(p. B6) Hyperinflation and economic isolation have pushed this poor, breakaway republic closer to a virtual milestone than most other countries in the world: a cashless economy.
Mobile-money services have taken off over the past decade in Africa; 1 in 10 adults across the continent—about 100 million people—use them. In Kenya, Vodacom Group Ltd.’s groundbreaking service M-Pesa, broadly considered the first major and most successful mobile-money technology platform, counts 26 million users, roughly half the population. More than half of the world’s 282 mobile-money platforms are in sub-Saharan Africa, research by McKinsey & Co. shows.
The continent, home to many of the world’s frontier economies, has come closest to skipping, or “leapfrogging” as it’s often called, traditional brick-and-mortar banks and going straight to heavily using phones as wallets.
And nowhere are the benefits of mobile money more apparent than in Somaliland, where the extreme economic and financial conditions have allowed Zaad, a service from the main local telecom, Telesom, to catalyze commerce in one of the most isolated parts of the world.
“I have my salary paid on Zaad, so I only use cash when I can’t use Zaad,” said Qassim Ali, a supermarket salesman here in the country’s capital. “I prefer it. I have less cash on me, so I am less vulnerable if I am robbed.”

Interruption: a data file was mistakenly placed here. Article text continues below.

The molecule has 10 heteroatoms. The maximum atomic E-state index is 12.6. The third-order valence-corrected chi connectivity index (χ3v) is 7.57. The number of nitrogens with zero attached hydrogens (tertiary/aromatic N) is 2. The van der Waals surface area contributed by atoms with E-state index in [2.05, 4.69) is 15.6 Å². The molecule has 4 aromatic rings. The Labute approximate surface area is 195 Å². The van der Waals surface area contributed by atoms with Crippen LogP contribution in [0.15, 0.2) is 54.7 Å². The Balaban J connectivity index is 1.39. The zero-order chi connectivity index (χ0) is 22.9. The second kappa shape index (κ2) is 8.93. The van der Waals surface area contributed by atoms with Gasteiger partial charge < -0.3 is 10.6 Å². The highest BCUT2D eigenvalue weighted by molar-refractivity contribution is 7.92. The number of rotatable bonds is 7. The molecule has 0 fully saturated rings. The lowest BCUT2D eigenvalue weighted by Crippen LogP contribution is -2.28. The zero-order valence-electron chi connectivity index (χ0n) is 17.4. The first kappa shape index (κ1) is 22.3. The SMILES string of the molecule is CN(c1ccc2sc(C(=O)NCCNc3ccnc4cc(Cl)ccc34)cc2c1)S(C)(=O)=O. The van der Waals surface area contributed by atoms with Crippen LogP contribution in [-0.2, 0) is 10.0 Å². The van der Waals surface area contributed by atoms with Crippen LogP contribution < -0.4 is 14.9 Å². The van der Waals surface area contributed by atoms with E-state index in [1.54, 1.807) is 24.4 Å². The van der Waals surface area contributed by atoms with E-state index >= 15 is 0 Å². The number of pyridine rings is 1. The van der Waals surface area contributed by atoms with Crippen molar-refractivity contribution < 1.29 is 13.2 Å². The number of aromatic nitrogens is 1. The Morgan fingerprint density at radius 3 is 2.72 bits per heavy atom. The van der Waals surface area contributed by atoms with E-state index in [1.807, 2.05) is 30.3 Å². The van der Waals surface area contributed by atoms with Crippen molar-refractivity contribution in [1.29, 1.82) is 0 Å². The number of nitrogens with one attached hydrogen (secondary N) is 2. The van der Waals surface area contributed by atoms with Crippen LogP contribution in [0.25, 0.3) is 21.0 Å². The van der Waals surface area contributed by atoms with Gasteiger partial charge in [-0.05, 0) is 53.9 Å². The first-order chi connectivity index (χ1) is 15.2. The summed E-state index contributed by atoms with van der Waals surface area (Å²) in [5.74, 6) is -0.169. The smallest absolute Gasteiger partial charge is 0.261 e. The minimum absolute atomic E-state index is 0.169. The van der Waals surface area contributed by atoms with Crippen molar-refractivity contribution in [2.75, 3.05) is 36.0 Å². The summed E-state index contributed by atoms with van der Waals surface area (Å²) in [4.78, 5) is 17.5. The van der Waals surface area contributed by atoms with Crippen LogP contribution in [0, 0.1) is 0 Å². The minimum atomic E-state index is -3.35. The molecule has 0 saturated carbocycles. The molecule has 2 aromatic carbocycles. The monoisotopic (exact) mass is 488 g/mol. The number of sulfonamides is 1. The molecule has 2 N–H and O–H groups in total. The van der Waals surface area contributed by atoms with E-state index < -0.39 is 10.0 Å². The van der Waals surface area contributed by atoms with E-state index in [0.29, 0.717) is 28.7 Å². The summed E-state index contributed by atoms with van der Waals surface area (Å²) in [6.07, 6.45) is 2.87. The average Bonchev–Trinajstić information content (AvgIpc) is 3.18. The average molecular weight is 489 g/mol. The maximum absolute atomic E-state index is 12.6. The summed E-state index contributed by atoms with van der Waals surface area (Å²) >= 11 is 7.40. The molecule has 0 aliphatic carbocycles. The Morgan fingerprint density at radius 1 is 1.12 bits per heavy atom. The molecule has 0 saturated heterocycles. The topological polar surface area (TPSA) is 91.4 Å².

. . .
The reasons for mobile money’s success in Somaliland are on full display on Hargeisa’s busy, bumpy streets, where rows of money changers lounge in front of 3-foot-tall towers of cash, some held together by nets, others in sacks. To get the shillings to a customer’s car, most money exchanges employ assistants armed with wheelbarrows to lug the heavy bags.
Once a week, Abdulahi Abdirahman hauls two bulky, heavy sacks of shillings from his gas station across Hargeisa to the money-exchange area downtown and, several hours later, returns with just a few dollar notes in his back pocket and his Zaad wallet loaded up.
For the full story, see:
(Note: ellipsis added.)
(Note: the online version of the story has the date July 6, 2018, and has the title “An Isolated Country Runs on Mobile Money.”)